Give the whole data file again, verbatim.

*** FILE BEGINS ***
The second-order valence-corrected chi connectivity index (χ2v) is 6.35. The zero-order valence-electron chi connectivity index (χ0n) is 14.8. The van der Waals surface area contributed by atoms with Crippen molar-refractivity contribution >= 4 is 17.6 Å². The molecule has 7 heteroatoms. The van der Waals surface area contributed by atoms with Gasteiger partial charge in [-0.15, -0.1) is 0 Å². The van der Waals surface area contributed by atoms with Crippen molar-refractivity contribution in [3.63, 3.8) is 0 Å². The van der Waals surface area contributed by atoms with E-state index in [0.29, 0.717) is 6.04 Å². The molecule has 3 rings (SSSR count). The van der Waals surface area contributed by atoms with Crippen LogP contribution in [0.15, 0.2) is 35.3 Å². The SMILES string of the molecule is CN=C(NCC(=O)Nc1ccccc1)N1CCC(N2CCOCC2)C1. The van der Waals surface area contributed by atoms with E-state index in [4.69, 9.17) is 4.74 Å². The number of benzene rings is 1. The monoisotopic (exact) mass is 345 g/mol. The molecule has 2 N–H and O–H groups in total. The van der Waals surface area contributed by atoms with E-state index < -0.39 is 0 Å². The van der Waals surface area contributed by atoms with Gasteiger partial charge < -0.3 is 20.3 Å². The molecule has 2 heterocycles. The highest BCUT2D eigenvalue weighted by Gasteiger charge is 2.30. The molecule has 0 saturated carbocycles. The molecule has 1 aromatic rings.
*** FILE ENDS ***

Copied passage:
The second-order valence-corrected chi connectivity index (χ2v) is 6.35. The zero-order valence-electron chi connectivity index (χ0n) is 14.8. The van der Waals surface area contributed by atoms with Crippen molar-refractivity contribution >= 4 is 17.6 Å². The molecule has 7 heteroatoms. The van der Waals surface area contributed by atoms with Gasteiger partial charge in [-0.15, -0.1) is 0 Å². The van der Waals surface area contributed by atoms with Crippen molar-refractivity contribution in [3.63, 3.8) is 0 Å². The van der Waals surface area contributed by atoms with E-state index in [0.29, 0.717) is 6.04 Å². The molecule has 3 rings (SSSR count). The van der Waals surface area contributed by atoms with Crippen LogP contribution in [0.15, 0.2) is 35.3 Å². The SMILES string of the molecule is CN=C(NCC(=O)Nc1ccccc1)N1CCC(N2CCOCC2)C1. The van der Waals surface area contributed by atoms with E-state index in [4.69, 9.17) is 4.74 Å². The number of benzene rings is 1. The monoisotopic (exact) mass is 345 g/mol. The molecule has 2 N–H and O–H groups in total. The van der Waals surface area contributed by atoms with E-state index < -0.39 is 0 Å². The van der Waals surface area contributed by atoms with Gasteiger partial charge < -0.3 is 20.3 Å². The molecule has 2 heterocycles. The highest BCUT2D eigenvalue weighted by Gasteiger charge is 2.30. The molecule has 0 saturated carbocycles. The molecule has 1 aromatic rings.